This week in Digital Technologies we focused on games-based learning within the classroom, in particular, Minecraft Education Edition. I have very little knowledge about Minecraft, my expertise doesn’t extend beyond knowing that it is a game where little pixel characters build things. I’m sure my daughters could teach me a thing or two about using the game and what the point of it is.
My first impressions of Minecraft Education Edition are that it is underwhelming, confusing and I have no idea how it can be used to enhance teaching and learning within a classroom setting. I expect that, by the end of this input, I will be more informed about the use of games such as Minecraft Education Edition within the classroom and will be able to utilise them within my own classroom.
With more than three-quarters of 0- to 5-year-olds using digital devices at home, regardless of background, it is no wonder that games-based learning has worked its way into the classroom (Ward, 2018). According to Prensky (2003) the brains of our “digitally native” children are changing to accommodate the new technologies that they are being exposed to and spending so much time on. This means that children are able to focus their attention on a wide range of events and are better at multi-tasking and “parallel processing” than in previous generations. Games today can teach a variety of transferable skills such as decision making, collaboration, strategic planning and complex understanding of systems through experimentation. If children are learning these skills from games-based learning and are used to understanding complex games from a pre-school age then they can find the curriculum of reading and writing within the classroom boring or depressing. It is therefore, imperative that we encourage these skills within the classroom and incorporate games-based learning into the curriculum. In order to embed the use of digital technologies in education Scottish Government (2016) have put in place an action plan. This plan aims to incorporate digital technologies, including games-based learning, seamlessly into all areas of the curriculum by; developing the skills of educators, improving access to technologies, empowering leaders and enhancing curriculum and assessment delivery with digital technologies. This plan, if successfully implemented will ensure that digital technologies will be incorporated, seamlessly, into classrooms and ensure that lessons are more engaging and dynamic for children. As mentioned in my previous blogs, however, successful implementation and successful teaching and learning with digital technologies can only happen when educators are comfortable using the technology and are well supported. According to Groff, Howells and Cranmer (2010) many teachers have reservations about trying games-based learning despite the approach being highly engaging for students and an excellent tool to enhance teaching and learning within the classroom. These reservations are because teachers do not have the confidence and skills to use games-based learning and I believe that I would feel the same way. I do not have the skills to effectively teach games-based learning within a classroom. Games-based learning cannot be executed effectively without excellent planning and confidence.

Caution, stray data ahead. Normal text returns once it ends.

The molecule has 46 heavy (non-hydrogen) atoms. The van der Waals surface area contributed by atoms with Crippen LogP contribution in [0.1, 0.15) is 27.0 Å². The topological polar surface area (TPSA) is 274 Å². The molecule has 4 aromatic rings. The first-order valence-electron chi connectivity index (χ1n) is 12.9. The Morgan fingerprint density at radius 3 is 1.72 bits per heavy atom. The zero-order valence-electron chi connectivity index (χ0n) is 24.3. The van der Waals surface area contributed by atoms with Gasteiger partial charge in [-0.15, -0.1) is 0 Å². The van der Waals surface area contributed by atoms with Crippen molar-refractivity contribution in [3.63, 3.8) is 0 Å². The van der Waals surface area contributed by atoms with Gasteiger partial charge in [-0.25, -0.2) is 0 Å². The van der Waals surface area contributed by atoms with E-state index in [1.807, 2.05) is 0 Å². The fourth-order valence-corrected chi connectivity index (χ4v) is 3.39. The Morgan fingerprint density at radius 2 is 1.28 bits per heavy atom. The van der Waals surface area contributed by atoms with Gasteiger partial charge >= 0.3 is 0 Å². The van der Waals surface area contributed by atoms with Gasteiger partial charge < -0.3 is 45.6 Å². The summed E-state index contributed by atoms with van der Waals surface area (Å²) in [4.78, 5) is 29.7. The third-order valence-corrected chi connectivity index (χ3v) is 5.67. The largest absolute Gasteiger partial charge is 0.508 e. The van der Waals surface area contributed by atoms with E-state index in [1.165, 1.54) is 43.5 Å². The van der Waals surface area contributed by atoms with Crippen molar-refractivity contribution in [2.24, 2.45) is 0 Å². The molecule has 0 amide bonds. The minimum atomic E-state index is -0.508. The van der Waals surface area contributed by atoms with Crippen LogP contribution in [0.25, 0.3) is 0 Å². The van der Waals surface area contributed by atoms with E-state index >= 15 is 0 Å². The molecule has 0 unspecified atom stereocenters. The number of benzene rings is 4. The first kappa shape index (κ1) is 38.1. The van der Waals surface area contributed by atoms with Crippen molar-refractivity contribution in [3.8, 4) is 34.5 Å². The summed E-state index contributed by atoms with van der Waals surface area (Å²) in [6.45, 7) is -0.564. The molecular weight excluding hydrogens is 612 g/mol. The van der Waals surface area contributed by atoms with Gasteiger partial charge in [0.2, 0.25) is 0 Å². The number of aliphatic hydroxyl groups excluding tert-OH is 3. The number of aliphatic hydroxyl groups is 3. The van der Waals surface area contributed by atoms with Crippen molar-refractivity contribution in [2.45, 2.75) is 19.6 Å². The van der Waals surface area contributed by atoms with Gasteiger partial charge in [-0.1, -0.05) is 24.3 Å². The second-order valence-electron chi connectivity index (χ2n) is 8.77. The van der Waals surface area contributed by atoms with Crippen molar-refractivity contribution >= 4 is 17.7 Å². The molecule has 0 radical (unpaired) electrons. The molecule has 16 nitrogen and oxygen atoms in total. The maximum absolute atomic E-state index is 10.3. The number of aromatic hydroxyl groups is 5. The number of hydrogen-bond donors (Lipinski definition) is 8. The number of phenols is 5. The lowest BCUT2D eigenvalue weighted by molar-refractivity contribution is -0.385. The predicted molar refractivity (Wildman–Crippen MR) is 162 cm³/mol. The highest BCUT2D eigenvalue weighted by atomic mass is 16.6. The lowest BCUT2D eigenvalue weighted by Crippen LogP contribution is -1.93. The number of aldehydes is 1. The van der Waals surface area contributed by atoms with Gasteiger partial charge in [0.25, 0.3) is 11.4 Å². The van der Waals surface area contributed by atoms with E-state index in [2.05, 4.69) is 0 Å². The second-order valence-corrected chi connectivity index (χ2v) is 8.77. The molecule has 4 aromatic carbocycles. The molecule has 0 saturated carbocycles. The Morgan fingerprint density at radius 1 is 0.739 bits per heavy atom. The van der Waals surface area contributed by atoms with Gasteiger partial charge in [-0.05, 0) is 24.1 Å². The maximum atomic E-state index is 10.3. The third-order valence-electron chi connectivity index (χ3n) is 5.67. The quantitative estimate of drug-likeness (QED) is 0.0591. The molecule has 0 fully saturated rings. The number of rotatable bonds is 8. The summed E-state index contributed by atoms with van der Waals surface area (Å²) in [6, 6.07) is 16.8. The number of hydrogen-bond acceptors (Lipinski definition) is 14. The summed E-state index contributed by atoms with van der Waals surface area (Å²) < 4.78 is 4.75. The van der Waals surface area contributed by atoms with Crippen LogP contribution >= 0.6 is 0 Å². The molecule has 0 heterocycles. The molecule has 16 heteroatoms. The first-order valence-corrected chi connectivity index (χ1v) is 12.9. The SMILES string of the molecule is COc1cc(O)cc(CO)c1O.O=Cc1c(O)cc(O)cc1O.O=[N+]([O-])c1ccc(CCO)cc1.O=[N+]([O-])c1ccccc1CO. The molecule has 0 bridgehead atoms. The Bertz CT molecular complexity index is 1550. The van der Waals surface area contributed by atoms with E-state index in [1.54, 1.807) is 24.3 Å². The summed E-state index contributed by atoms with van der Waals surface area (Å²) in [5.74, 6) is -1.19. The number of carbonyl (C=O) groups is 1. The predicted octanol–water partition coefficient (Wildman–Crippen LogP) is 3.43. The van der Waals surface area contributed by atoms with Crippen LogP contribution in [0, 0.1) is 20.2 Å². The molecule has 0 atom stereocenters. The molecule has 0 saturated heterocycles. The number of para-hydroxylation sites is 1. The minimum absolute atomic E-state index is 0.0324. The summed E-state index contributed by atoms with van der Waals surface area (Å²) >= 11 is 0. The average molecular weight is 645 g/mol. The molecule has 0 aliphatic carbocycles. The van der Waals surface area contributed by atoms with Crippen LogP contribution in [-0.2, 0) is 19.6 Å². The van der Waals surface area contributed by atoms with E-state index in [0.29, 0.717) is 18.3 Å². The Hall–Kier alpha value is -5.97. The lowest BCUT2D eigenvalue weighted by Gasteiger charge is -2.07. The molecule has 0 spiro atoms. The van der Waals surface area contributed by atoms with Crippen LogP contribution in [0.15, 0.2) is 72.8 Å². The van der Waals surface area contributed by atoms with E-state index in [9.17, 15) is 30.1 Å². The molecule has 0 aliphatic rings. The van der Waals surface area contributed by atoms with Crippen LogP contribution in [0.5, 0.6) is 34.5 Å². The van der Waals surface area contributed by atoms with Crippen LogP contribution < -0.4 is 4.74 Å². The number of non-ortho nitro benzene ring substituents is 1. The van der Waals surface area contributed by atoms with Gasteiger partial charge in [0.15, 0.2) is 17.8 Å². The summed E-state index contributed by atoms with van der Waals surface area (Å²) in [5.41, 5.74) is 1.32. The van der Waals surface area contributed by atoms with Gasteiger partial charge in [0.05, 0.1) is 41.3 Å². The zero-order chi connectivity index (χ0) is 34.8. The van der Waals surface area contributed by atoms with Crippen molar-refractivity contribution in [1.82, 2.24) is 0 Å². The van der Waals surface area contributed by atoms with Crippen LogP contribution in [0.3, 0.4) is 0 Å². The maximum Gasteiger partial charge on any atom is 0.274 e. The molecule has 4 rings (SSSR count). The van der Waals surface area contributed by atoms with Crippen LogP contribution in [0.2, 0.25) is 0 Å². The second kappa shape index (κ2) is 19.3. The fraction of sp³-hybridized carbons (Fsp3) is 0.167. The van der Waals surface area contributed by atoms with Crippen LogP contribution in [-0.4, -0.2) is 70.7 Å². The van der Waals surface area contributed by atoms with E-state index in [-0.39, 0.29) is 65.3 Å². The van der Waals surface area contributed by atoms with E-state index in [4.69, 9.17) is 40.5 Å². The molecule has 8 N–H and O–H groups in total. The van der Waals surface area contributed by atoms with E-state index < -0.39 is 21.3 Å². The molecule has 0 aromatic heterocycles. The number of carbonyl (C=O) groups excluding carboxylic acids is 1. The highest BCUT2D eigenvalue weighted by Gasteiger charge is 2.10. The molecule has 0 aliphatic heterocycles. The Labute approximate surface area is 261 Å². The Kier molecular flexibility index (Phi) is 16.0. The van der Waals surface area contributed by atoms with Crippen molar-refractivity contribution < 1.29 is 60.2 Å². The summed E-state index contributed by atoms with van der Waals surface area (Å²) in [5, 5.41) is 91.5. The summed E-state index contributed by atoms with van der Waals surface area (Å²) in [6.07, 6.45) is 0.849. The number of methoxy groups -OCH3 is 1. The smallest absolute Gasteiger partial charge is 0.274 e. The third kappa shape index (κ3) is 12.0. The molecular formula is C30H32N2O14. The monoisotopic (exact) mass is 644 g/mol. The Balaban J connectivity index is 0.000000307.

Within the primary school settings that I have worked and volunteered I have noticed that technology is often used as a reward or to simply use ICT time within the classroom. Bray (2012) states that in a classroom setting, games should not just be used as rewards or for entertainment but as a whole new approach to learning and that Games-based Learning has the most transformational impact when it is combined with good learning and teaching. In order to teach the many valuable skills that games-based learning offers, educators must use them effectively and not simply to fill time or as a reward, this is imperative for children to get the most from games-based learning.
The task we were set today was to work, in groups, to develop an interdisciplinary plan for using Minecraft Education Edition within the classroom. Having limited knowledge of Minecraft meant that my group felt slightly out of depth and we immediately began by “tinkering” with the app and looking at tutorial videos and websites for Minecraft Education Edition. Some of the videos and websites that we looked at can be found below:
- Here’s a 3-minute guide to get started with Minecraft: Education Edition(Microsoft Education Team, 2017).
- Minecraft Hour of Code Tutorials(CODE, 2019).
- A Guide to Minecraft: Education Edition(Boyle, 2016).
The tutorial videos and various website that I looked at all made Minecraft Education Edition appear to be an asset to use within the classroom, however, I found the app difficult to use and couldn’t quite “get the hang of it”. I found it difficult to navigate the character and found it impossible to actually do anything constructive on the app. Unfortunately, the tutorial videos didn’t help with this and I found that this was also the case for the other members of my group.
Despite being unable to navigate the Minecraft Education Edition app well we continued to develop our lesson plan with the information that we had acquired and devised a plan together. The photographs below are a visual representation of the plan and the Curriculum for Excellence outcomes that we incorporated within our plan.